Photo Credit:  Lyn GettysThe “common” reed (Phragmites), as its name would imply, is one of the most widely distributed flowering plants across the globe. Phragmites exists on every single continent except Antarctica and, in the past century, has begun to cause major problems in North America. Although native varieties of the plant exist in North America, introductions of plants from Europe and Asia have created a virtual hodgepodge of common reed that even the most seasoned botanist can’t differentiate between. (more…)

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“Stunting” Hydrilla – A Look at Growth Regulators

coffeeI fondly remember watching my dad drink coffee on Sunday morning while reading the paper.  As an inquisitive 4 year old, I wondered what this warm liquid that my dad so eagerly gulped tasted like.  So as he went for a second round of pancakes, I shot in for a quick sip.  The bitter taste of what could only be described by a pre-K as dirty feet soaked in oil made its way out of my mouth as fast as it went in.  While I sat and wondered why any sane person would drink such a retched drink, my dad quickly chimed in with “Son, that will most certainly stunt your growth!”.  Years later I do find myself wishing I was a little taller (if only I hadn’t taken that sip) yet I am often found sipping that same drink every morning on my way to work, which I (and likely many of you) now would describe as the “nectar of the gods”.   (more…)

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54th Annual Meeting of the Aquatic Plant Management Society – In Case You Missed It!

The 54th annual meeting of the Aquatic Plant Management Society was held July 14th-16th in Savannah, GA and featured some of the best in aquatic plant research, management, and industry! For those of you who may have missed it, here is a recap of the 2014 meeting.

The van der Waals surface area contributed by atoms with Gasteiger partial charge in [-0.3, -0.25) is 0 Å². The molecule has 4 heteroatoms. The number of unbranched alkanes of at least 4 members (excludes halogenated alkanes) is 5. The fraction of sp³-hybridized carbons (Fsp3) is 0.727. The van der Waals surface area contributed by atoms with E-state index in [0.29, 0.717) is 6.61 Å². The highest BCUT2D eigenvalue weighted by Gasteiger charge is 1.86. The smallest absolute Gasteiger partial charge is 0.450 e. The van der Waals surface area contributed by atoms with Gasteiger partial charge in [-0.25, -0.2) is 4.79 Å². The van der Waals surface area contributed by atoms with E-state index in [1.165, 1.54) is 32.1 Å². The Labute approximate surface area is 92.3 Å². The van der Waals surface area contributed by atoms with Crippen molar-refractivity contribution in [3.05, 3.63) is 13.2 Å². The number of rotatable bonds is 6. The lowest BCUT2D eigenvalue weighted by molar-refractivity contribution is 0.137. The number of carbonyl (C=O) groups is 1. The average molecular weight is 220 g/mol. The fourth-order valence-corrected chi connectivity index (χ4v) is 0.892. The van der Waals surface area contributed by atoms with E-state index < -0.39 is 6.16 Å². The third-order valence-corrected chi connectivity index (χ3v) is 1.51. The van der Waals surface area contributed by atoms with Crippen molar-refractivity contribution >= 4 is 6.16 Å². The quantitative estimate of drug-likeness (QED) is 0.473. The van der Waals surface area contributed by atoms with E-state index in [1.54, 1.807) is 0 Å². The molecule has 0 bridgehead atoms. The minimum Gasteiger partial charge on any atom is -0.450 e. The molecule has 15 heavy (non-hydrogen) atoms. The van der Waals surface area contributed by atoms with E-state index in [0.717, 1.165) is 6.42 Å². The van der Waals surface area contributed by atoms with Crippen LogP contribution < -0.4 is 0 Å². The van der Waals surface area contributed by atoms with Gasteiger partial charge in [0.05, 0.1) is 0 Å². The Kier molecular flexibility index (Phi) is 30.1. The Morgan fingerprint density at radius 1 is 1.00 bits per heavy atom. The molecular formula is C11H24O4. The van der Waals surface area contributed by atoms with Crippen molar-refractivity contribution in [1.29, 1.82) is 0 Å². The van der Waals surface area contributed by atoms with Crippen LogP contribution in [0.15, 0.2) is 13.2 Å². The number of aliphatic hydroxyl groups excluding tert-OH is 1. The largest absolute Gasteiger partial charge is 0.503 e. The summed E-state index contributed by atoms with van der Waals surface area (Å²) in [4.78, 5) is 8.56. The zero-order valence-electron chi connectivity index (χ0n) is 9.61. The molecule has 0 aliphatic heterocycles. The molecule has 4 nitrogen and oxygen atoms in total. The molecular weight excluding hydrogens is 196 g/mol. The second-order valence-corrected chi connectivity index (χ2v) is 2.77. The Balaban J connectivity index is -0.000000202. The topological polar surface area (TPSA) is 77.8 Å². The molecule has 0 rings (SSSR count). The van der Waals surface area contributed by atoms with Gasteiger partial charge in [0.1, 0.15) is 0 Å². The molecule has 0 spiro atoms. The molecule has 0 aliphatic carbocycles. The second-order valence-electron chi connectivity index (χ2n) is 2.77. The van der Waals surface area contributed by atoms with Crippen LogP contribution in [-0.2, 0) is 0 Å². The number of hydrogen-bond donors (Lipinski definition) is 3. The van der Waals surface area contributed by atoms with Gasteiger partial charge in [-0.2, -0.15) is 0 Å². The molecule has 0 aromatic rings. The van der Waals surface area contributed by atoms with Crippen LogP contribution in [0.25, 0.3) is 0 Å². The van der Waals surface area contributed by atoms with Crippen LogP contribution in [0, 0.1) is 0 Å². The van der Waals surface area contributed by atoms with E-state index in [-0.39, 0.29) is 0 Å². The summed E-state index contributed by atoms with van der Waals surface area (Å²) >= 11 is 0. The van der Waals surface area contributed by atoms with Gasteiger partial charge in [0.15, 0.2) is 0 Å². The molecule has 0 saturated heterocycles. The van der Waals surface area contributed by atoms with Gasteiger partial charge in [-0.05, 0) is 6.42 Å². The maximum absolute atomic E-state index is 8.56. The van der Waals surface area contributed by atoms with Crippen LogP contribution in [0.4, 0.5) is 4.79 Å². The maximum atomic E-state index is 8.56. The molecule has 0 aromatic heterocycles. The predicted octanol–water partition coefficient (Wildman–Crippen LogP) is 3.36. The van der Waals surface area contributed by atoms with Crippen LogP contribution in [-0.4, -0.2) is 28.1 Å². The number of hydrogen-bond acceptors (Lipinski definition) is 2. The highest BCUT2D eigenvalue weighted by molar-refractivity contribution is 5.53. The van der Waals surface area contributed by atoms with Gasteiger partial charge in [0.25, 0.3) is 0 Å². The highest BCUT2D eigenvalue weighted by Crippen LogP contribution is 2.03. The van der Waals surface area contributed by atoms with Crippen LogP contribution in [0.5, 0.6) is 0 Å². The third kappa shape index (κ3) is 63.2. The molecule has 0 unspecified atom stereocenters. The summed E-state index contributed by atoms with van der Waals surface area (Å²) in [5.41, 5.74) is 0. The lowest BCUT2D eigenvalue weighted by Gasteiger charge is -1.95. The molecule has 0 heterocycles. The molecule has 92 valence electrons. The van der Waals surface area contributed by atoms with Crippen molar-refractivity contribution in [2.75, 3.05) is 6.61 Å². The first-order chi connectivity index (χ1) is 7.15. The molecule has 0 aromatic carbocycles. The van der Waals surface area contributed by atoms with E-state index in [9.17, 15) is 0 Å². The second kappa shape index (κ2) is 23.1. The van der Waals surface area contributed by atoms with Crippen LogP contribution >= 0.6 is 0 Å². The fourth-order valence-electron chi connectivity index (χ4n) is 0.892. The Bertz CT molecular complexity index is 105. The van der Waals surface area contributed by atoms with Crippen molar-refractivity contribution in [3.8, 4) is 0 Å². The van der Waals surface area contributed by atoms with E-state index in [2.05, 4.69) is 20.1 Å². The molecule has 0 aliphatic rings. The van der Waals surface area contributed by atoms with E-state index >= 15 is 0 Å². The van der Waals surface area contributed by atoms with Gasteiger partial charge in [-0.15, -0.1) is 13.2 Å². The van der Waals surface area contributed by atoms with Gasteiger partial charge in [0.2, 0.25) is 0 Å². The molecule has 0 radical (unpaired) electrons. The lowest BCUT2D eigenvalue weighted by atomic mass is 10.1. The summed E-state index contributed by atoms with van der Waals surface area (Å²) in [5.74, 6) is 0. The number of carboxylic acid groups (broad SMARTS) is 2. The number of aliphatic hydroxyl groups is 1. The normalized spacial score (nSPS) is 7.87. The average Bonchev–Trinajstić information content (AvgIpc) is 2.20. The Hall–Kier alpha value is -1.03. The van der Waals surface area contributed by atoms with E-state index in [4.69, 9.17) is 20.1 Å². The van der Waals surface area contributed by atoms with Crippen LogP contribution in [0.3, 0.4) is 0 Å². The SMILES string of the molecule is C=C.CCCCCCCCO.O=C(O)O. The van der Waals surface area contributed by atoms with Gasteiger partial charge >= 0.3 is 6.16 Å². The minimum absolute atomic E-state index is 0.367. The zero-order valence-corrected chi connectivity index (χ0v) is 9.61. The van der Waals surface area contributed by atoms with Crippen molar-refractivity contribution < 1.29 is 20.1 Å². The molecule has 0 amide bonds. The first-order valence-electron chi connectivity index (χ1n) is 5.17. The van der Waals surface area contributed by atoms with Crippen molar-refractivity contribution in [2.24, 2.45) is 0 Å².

This year’s meeting was held in conjunction with the MidSouth APMS Chapter Annual meeting at the luxurious Hilton Savannah DeSoto, overlooking the Madison Square and Spanish moss draped oak trees of historic Savannah. We had quite the turnout, with 186 delegates and 27 guests registered over the course of the meeting. The 2.5 day meeting featured over 60 presentations, including oral and poster presentations from 20 students representing 10 different universities. The student turnout certainly suggests that our Society is certainly growing as 15 of the 20 students had not previously presented at an APMS meeting!

Student Poster Award winner Kallie Kessler Colorado State University discusses her research at the Poster Reception

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The “Why” of Aquatic Plant Management – New Paper Covers Benefits of APM

9-2089413-tcn071113weeds2_t460What a busy week for the APMS!  We had a wonderful meeting over the past several days.  A meeting centered on research, extension, and industry, all focused on some aspect of the aquatic plant world.  Many of us have been in the “business” for years.  No matter who (research, industry, or education/outreach), what (aquatic management, biology, mapping, etc), or where (hydrilla in the southeast, EWM in the north, flowering rush in the west), its sometimes good to ask the WHY…. (more…)

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‘Tis the season of “Cyanos” – Identifying and Managing Summer’s Pesky Pond Problems

Photo Credit - Jamie Morgan

Photo Credit – Jamie Morgan

As temperatures start to rise and rainfall becomes less, summer is a great time to cool off at your local water body, be it swimming, water skiing, or fishing. However, summer also marks the season of cyanobacteria. Cyanobacteria are often the dominant primary producers in ponds void of aquatic vegetation. They have the ability to fix nitrogen and regulate buoyancy, providing a clear advantage over desired species that fuel the food-chain such as diatoms and green algae. (more…)